Directly inside the wooden main gate is a large pond, known as Daisensui, with an island. This idea of using a pond as a central part of the main design dates back to the Heian Period (794-1185), when the gardens were viewed from boats. Indeed, when Korakuen was first completed, it is said, boats were also used to view parts of it. The island in the center of the pond is known as Horaijima, and is supposed to represent an imaginary heavenly island. The idea of an imaginary heavenly island in the garden was first conceived by the Chinese Emperor Wu Di during the Han Dynasty (206 B.C.-A.D. 220).

Many Japanese gardens have a miniature Mount Fuji at some strategic point, but Korakuen has a small hill close to the pond that is supposed to represent Mount Lu, which is in Jiangxi Province, China. The slopes of Korakuen’s Mount Lu are covered with bamboo grass (okame-zasa, Shibatae kumasasa), clipped at a height of 1 meter. This species of bamboo is native to western Japan and China, growing well in the shade of trees.

Below Mount Lu is a pond of sacred lotus (hasu, Nelumbo nucifera). There are only two species in the genus Nelumbo, the other being water chinquapin (N. lutea), from eastern North America. The sacred lotus is native to Australia, Asia and Iran; it was introduced to Japan a long time ago, and many cultivars were developed during the Edo Period. Presently there are about 70. Flower colors include purple, pink and white, and August is a good time to see them.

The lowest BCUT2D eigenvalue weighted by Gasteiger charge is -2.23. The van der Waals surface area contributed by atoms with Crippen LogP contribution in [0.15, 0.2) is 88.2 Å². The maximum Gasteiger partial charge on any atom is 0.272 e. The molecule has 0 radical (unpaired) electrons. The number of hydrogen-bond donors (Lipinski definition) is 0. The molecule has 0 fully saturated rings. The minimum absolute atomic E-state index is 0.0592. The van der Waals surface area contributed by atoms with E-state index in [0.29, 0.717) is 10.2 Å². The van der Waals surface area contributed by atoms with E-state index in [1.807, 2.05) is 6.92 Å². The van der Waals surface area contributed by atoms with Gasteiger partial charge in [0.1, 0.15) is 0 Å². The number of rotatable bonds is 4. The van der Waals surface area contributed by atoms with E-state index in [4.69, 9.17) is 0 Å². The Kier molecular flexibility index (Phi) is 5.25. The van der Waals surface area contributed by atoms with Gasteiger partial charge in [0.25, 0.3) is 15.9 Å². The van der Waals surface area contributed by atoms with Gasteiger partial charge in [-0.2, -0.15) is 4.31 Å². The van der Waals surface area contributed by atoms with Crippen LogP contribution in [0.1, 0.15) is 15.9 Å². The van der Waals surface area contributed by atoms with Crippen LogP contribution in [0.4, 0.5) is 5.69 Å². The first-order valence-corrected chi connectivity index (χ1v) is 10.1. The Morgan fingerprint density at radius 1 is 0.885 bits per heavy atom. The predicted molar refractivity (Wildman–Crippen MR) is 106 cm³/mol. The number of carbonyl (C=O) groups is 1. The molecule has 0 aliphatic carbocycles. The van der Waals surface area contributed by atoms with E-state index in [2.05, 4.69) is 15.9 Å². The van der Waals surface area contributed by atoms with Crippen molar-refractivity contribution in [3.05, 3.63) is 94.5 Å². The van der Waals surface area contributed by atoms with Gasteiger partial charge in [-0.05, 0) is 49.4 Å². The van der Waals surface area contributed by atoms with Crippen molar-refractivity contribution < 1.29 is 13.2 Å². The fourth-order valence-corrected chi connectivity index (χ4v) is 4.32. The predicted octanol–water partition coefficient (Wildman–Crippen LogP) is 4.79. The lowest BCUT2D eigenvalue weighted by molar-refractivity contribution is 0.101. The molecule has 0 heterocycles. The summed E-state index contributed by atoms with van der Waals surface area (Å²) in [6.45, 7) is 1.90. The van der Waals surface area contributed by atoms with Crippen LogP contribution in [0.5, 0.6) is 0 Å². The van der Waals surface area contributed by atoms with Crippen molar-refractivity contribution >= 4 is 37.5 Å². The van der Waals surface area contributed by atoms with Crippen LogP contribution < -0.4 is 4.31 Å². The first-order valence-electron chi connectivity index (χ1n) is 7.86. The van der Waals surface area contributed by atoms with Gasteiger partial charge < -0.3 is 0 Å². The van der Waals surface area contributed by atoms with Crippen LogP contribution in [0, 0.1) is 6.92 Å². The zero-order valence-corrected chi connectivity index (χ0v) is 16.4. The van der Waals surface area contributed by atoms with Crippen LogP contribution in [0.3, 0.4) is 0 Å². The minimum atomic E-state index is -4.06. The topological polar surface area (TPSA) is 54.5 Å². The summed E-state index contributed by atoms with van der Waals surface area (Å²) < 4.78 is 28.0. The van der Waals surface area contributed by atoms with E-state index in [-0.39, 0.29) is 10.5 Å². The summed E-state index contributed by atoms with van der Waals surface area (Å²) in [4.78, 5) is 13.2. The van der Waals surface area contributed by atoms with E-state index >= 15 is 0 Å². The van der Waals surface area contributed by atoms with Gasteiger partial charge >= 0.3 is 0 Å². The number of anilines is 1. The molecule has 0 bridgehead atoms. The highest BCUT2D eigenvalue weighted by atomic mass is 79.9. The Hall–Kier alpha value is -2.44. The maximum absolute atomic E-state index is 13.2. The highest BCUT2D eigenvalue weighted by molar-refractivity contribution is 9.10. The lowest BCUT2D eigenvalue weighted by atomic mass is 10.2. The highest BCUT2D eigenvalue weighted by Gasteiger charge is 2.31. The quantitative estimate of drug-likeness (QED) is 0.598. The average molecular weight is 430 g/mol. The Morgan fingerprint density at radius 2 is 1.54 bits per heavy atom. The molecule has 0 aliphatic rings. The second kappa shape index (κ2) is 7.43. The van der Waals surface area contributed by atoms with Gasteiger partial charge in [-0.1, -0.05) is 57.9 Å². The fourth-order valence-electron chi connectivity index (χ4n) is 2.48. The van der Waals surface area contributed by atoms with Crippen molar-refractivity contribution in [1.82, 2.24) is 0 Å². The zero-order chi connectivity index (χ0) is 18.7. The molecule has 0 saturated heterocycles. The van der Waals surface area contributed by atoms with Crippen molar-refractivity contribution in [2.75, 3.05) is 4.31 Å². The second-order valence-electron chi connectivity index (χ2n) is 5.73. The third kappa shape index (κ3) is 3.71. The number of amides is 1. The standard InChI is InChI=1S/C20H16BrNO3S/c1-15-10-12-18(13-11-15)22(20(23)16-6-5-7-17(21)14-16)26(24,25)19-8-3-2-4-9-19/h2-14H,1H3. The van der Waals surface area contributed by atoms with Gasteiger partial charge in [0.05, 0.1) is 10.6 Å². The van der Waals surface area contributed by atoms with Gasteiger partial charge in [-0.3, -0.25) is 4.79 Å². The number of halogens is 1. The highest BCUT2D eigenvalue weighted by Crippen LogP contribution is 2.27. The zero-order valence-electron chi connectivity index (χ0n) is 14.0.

The leaves rise about 1 meter above the water. In Buddhist lore, they symbolize the soul rising, in the words of the 11th-century Zhou Tunyi, “without contamination from the mud, reposing modestly above the clear water, hollow inside and straight without.”

If we follow the path around the north side of the pond, we soon come to Shiraito no Taki. This waterfall is set back from the pathway, partly hidden by the canopy of overhead trees. Stepping stones bridge the stream. Next, one comes to a grove of Japanese red pines (akamatsu, Pinus densiflora), beyond which is a small thatched house known as Kuhachi-ya that was used for drinking sake. There, you’ll find a path that leads to the back of the garden.